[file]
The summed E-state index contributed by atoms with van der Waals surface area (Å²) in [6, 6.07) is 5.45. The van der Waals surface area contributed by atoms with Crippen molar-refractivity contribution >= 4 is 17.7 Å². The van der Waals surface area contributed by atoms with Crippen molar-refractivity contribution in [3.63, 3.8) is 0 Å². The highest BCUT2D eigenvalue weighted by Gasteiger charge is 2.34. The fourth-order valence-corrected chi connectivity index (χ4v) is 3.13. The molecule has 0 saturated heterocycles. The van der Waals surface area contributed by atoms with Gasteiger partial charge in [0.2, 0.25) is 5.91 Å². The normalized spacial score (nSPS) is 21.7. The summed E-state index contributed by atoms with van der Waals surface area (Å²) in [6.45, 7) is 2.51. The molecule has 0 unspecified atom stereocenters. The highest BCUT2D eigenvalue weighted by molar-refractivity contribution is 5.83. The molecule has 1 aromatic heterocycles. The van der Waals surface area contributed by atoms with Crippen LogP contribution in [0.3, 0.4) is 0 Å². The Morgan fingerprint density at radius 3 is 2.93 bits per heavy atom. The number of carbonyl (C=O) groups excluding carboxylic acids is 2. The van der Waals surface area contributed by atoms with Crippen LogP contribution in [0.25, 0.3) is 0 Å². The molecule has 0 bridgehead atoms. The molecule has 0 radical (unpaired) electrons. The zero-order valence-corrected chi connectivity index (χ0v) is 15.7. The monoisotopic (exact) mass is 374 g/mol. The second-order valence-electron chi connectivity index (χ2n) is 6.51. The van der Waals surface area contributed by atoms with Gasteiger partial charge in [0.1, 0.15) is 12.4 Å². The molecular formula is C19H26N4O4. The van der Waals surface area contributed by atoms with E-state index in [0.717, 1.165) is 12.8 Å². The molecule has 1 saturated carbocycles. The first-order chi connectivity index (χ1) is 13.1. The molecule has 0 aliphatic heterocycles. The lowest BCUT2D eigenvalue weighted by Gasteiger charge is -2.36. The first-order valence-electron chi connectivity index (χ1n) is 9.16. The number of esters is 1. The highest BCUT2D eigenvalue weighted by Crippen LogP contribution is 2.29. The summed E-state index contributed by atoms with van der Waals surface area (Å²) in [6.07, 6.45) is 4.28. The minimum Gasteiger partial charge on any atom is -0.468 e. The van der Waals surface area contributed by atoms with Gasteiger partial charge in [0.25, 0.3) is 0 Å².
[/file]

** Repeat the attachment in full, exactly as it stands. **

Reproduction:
The summed E-state index contributed by atoms with van der Waals surface area (Å²) in [6, 6.07) is 5.45. The van der Waals surface area contributed by atoms with Crippen molar-refractivity contribution >= 4 is 17.7 Å². The van der Waals surface area contributed by atoms with Crippen molar-refractivity contribution in [3.63, 3.8) is 0 Å². The highest BCUT2D eigenvalue weighted by Gasteiger charge is 2.34. The fourth-order valence-corrected chi connectivity index (χ4v) is 3.13. The molecule has 0 saturated heterocycles. The van der Waals surface area contributed by atoms with Gasteiger partial charge in [0.2, 0.25) is 5.91 Å². The normalized spacial score (nSPS) is 21.7. The summed E-state index contributed by atoms with van der Waals surface area (Å²) in [6.45, 7) is 2.51. The molecule has 0 unspecified atom stereocenters. The highest BCUT2D eigenvalue weighted by molar-refractivity contribution is 5.83. The molecule has 1 aromatic heterocycles. The van der Waals surface area contributed by atoms with Crippen LogP contribution in [0.3, 0.4) is 0 Å². The Morgan fingerprint density at radius 3 is 2.93 bits per heavy atom. The number of carbonyl (C=O) groups excluding carboxylic acids is 2. The van der Waals surface area contributed by atoms with Crippen LogP contribution in [0.25, 0.3) is 0 Å². The molecule has 0 bridgehead atoms. The molecule has 0 radical (unpaired) electrons. The zero-order valence-corrected chi connectivity index (χ0v) is 15.7. The monoisotopic (exact) mass is 374 g/mol. The second-order valence-electron chi connectivity index (χ2n) is 6.51. The van der Waals surface area contributed by atoms with Gasteiger partial charge in [0.1, 0.15) is 12.4 Å². The molecular formula is C19H26N4O4. The van der Waals surface area contributed by atoms with E-state index in [0.717, 1.165) is 12.8 Å². The molecule has 1 saturated carbocycles. The first-order chi connectivity index (χ1) is 13.1. The molecule has 0 aliphatic heterocycles. The lowest BCUT2D eigenvalue weighted by Gasteiger charge is -2.36. The first-order valence-electron chi connectivity index (χ1n) is 9.16. The number of esters is 1. The highest BCUT2D eigenvalue weighted by Crippen LogP contribution is 2.29. The summed E-state index contributed by atoms with van der Waals surface area (Å²) in [6.07, 6.45) is 4.28. The minimum Gasteiger partial charge on any atom is -0.468 e. The van der Waals surface area contributed by atoms with Gasteiger partial charge in [0.25, 0.3) is 0 Å².